Originally written by Renato on September 19, 2015
As we board the hype train leading up to Kazutaka Miyatake’s exhibition of original artworks, let us look at a recent interview with him conducted earlier this year for the “SDF-1 Macross: Thorough Dissection” book — you know, the one which also doubles as an enormous 1/2400 scale papercraft model of the Fortress Exceeding Space and Time itself (the cover of the book stoically assures us that it is genuine “Deculture Scale”, no less).
The translation starts right after the jump! (I tried to be as accurate as possible, and that is why the four in-text notes are oddly numbered: there are two #3’s, and there is no #1. )
The following article is the first part in a short series on Noboru Ishiguro, one of the legendary anime pioneers who sadly departed on March 20th, 2012, leaving behind a legacy of not just a half-century’s worth of highly-influential animated works, but also of a man whose kindness and strict work ethic was inspirational to many generations to come.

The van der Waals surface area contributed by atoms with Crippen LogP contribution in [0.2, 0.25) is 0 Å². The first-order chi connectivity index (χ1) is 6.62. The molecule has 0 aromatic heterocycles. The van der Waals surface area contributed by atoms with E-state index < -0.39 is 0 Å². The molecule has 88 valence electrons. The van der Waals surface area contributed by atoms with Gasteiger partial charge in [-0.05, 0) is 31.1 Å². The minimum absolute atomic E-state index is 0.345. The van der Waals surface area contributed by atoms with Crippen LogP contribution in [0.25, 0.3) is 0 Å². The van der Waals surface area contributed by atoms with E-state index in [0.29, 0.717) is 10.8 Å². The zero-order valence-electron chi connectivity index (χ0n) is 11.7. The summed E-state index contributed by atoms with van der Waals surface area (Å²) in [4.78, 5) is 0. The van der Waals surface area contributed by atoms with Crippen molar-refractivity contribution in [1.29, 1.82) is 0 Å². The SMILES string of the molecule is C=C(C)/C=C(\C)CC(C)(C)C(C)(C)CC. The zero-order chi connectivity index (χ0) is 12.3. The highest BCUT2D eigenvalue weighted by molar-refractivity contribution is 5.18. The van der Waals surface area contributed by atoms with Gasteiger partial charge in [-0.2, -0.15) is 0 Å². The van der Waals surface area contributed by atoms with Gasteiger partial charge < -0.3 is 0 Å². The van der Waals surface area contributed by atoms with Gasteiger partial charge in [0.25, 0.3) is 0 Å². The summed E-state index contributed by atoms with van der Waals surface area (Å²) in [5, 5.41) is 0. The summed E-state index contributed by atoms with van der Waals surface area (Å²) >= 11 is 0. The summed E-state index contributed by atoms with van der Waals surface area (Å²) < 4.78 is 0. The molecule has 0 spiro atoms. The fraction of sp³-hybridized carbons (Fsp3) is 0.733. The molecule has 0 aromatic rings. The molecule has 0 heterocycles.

Noboru Ishiguro, like most pioneers, respected artists and activists, had a rather unstable, somewhat chaotic youth. Born in 1938, he spent his childhood in wartime, during which one of his earliest memories appears to have left a lasting impression on his philosophy for the rest of his life: hiding in shelters during the fire bombing raids by the allied forces was part of the norm for the young Ishiguro, and as he emerged to the surface of Tokyo once the quiet calm eerily returned, he turned his gaze to the streets he had not long prior been running down, and saw they had turned to rubble, leaving a lone lamppost bent at an angle. For him, the lamppost signified the fragile transience in all things. Everything changes, and nothing ever stays the same. This realization would remain latent in his mind and influence his carrier until the very end.